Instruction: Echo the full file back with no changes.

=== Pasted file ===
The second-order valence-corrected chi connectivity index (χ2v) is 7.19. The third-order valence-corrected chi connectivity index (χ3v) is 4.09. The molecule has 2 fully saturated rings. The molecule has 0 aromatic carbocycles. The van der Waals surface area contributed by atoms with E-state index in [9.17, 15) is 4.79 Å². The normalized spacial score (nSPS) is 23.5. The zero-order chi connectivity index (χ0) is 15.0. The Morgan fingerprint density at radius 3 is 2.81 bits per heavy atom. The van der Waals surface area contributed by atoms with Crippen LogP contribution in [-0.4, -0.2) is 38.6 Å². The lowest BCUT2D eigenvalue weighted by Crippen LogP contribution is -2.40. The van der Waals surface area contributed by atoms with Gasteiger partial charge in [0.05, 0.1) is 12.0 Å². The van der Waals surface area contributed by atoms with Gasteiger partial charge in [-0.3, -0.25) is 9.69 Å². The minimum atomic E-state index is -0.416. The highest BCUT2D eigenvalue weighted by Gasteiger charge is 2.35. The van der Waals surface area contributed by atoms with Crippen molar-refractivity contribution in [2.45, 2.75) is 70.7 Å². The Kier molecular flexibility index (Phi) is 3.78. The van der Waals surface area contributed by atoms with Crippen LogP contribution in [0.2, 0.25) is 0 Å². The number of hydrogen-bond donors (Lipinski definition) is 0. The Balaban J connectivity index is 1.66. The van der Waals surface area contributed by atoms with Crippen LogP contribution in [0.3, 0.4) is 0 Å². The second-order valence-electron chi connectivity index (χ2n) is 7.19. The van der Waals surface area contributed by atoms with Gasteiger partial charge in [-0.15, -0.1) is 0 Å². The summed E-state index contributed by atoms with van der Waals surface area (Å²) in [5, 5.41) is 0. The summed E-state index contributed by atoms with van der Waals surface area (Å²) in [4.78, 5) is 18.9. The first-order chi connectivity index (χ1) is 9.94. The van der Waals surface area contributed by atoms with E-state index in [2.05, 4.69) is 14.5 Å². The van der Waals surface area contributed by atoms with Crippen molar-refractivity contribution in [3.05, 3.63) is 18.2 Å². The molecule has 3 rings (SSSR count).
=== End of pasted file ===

The second-order valence-corrected chi connectivity index (χ2v) is 7.19. The third-order valence-corrected chi connectivity index (χ3v) is 4.09. The molecule has 2 fully saturated rings. The molecule has 0 aromatic carbocycles. The van der Waals surface area contributed by atoms with E-state index in [9.17, 15) is 4.79 Å². The normalized spacial score (nSPS) is 23.5. The zero-order chi connectivity index (χ0) is 15.0. The Morgan fingerprint density at radius 3 is 2.81 bits per heavy atom. The van der Waals surface area contributed by atoms with Crippen LogP contribution in [-0.4, -0.2) is 38.6 Å². The lowest BCUT2D eigenvalue weighted by Crippen LogP contribution is -2.40. The van der Waals surface area contributed by atoms with Gasteiger partial charge in [0.05, 0.1) is 12.0 Å². The van der Waals surface area contributed by atoms with Gasteiger partial charge in [-0.3, -0.25) is 9.69 Å². The minimum atomic E-state index is -0.416. The highest BCUT2D eigenvalue weighted by Gasteiger charge is 2.35. The van der Waals surface area contributed by atoms with Crippen molar-refractivity contribution in [2.45, 2.75) is 70.7 Å². The Kier molecular flexibility index (Phi) is 3.78. The van der Waals surface area contributed by atoms with Crippen LogP contribution in [0.2, 0.25) is 0 Å². The number of hydrogen-bond donors (Lipinski definition) is 0. The Balaban J connectivity index is 1.66. The van der Waals surface area contributed by atoms with Crippen LogP contribution in [0.3, 0.4) is 0 Å². The second-order valence-electron chi connectivity index (χ2n) is 7.19. The van der Waals surface area contributed by atoms with Gasteiger partial charge in [-0.15, -0.1) is 0 Å². The summed E-state index contributed by atoms with van der Waals surface area (Å²) in [5, 5.41) is 0. The summed E-state index contributed by atoms with van der Waals surface area (Å²) in [4.78, 5) is 18.9. The first-order chi connectivity index (χ1) is 9.94. The van der Waals surface area contributed by atoms with E-state index in [2.05, 4.69) is 14.5 Å². The van der Waals surface area contributed by atoms with Crippen molar-refractivity contribution in [3.05, 3.63) is 18.2 Å². The molecule has 3 rings (SSSR count).